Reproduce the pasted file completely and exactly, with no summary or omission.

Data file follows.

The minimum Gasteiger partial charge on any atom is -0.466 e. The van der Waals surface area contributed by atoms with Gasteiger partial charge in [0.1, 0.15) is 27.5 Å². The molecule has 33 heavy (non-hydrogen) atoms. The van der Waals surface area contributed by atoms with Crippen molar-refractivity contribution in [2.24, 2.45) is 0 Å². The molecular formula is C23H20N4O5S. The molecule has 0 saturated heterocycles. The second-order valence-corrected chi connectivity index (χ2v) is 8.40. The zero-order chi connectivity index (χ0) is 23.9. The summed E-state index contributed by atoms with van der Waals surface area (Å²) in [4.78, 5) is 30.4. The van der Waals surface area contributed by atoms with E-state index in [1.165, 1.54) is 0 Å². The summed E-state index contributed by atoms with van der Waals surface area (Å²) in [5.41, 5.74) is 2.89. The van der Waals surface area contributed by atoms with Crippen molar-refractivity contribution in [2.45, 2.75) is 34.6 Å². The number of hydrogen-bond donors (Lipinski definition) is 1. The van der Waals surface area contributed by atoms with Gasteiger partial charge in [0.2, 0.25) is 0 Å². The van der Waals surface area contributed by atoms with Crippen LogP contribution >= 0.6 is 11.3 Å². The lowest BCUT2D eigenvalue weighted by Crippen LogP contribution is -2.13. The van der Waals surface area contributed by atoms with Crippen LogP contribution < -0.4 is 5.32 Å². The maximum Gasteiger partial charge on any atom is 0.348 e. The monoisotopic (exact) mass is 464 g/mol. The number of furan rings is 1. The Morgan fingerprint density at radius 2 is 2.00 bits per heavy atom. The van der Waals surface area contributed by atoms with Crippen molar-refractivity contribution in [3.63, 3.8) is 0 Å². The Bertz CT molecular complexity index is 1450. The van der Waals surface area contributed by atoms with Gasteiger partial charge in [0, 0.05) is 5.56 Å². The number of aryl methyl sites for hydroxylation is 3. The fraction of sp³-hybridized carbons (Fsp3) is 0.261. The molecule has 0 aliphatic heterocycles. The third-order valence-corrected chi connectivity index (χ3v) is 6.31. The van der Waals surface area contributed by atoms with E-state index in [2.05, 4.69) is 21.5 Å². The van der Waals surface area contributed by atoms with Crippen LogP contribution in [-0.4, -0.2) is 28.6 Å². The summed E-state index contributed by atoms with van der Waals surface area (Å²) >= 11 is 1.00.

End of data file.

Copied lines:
The minimum Gasteiger partial charge on any atom is -0.466 e. The van der Waals surface area contributed by atoms with Gasteiger partial charge in [0.1, 0.15) is 27.5 Å². The molecule has 33 heavy (non-hydrogen) atoms. The van der Waals surface area contributed by atoms with Crippen molar-refractivity contribution in [2.24, 2.45) is 0 Å². The molecular formula is C23H20N4O5S. The molecule has 0 saturated heterocycles. The second-order valence-corrected chi connectivity index (χ2v) is 8.40. The zero-order chi connectivity index (χ0) is 23.9. The summed E-state index contributed by atoms with van der Waals surface area (Å²) in [4.78, 5) is 30.4. The van der Waals surface area contributed by atoms with E-state index in [1.165, 1.54) is 0 Å². The summed E-state index contributed by atoms with van der Waals surface area (Å²) in [5.41, 5.74) is 2.89. The van der Waals surface area contributed by atoms with Crippen molar-refractivity contribution in [2.45, 2.75) is 34.6 Å². The number of hydrogen-bond donors (Lipinski definition) is 1. The van der Waals surface area contributed by atoms with Gasteiger partial charge in [0.2, 0.25) is 0 Å². The van der Waals surface area contributed by atoms with Crippen LogP contribution >= 0.6 is 11.3 Å². The lowest BCUT2D eigenvalue weighted by Crippen LogP contribution is -2.13. The van der Waals surface area contributed by atoms with Crippen LogP contribution < -0.4 is 5.32 Å². The maximum Gasteiger partial charge on any atom is 0.348 e. The monoisotopic (exact) mass is 464 g/mol. The number of furan rings is 1. The Morgan fingerprint density at radius 2 is 2.00 bits per heavy atom. The van der Waals surface area contributed by atoms with Crippen molar-refractivity contribution in [3.63, 3.8) is 0 Å². The Bertz CT molecular complexity index is 1450. The van der Waals surface area contributed by atoms with Gasteiger partial charge in [0, 0.05) is 5.56 Å². The number of aryl methyl sites for hydroxylation is 3. The fraction of sp³-hybridized carbons (Fsp3) is 0.261. The molecule has 0 aliphatic heterocycles. The third-order valence-corrected chi connectivity index (χ3v) is 6.31. The van der Waals surface area contributed by atoms with E-state index in [2.05, 4.69) is 21.5 Å². The van der Waals surface area contributed by atoms with Crippen LogP contribution in [-0.4, -0.2) is 28.6 Å². The summed E-state index contributed by atoms with van der Waals surface area (Å²) >= 11 is 1.00.